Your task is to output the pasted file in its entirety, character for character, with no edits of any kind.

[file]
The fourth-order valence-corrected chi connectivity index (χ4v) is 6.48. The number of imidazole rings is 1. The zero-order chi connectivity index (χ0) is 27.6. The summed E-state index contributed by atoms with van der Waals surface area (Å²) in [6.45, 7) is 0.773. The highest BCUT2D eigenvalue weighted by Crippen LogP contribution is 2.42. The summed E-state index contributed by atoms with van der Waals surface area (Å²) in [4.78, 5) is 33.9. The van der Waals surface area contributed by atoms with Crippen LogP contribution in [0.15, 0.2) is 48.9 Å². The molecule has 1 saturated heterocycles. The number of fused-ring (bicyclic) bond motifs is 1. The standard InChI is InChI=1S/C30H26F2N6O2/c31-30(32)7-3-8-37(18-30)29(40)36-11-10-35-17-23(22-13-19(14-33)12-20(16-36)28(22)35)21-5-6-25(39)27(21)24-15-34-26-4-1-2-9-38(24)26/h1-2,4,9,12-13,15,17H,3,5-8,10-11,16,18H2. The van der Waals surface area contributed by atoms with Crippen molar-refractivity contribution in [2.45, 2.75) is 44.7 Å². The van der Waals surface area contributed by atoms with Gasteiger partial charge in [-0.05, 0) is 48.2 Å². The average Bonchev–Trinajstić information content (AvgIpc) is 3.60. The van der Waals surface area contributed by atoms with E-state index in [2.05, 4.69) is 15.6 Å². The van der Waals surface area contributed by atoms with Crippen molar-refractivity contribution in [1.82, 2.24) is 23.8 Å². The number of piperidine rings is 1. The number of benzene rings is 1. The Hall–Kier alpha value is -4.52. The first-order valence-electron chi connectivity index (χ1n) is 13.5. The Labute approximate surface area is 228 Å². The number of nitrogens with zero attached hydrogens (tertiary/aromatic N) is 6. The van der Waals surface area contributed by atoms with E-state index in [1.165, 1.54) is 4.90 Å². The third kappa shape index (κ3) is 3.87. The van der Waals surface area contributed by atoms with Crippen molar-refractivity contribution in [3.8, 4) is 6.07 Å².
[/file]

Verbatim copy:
The fourth-order valence-corrected chi connectivity index (χ4v) is 6.48. The number of imidazole rings is 1. The zero-order chi connectivity index (χ0) is 27.6. The summed E-state index contributed by atoms with van der Waals surface area (Å²) in [6.45, 7) is 0.773. The highest BCUT2D eigenvalue weighted by Crippen LogP contribution is 2.42. The summed E-state index contributed by atoms with van der Waals surface area (Å²) in [4.78, 5) is 33.9. The van der Waals surface area contributed by atoms with Crippen LogP contribution in [0.15, 0.2) is 48.9 Å². The molecule has 1 saturated heterocycles. The number of fused-ring (bicyclic) bond motifs is 1. The standard InChI is InChI=1S/C30H26F2N6O2/c31-30(32)7-3-8-37(18-30)29(40)36-11-10-35-17-23(22-13-19(14-33)12-20(16-36)28(22)35)21-5-6-25(39)27(21)24-15-34-26-4-1-2-9-38(24)26/h1-2,4,9,12-13,15,17H,3,5-8,10-11,16,18H2. The van der Waals surface area contributed by atoms with Crippen molar-refractivity contribution in [2.45, 2.75) is 44.7 Å². The van der Waals surface area contributed by atoms with Gasteiger partial charge in [-0.05, 0) is 48.2 Å². The average Bonchev–Trinajstić information content (AvgIpc) is 3.60. The van der Waals surface area contributed by atoms with E-state index in [2.05, 4.69) is 15.6 Å². The van der Waals surface area contributed by atoms with Crippen molar-refractivity contribution in [1.82, 2.24) is 23.8 Å². The number of piperidine rings is 1. The number of benzene rings is 1. The Hall–Kier alpha value is -4.52. The first-order valence-electron chi connectivity index (χ1n) is 13.5. The Labute approximate surface area is 228 Å². The number of nitrogens with zero attached hydrogens (tertiary/aromatic N) is 6. The van der Waals surface area contributed by atoms with E-state index in [1.165, 1.54) is 4.90 Å². The third kappa shape index (κ3) is 3.87. The van der Waals surface area contributed by atoms with Crippen molar-refractivity contribution in [3.8, 4) is 6.07 Å².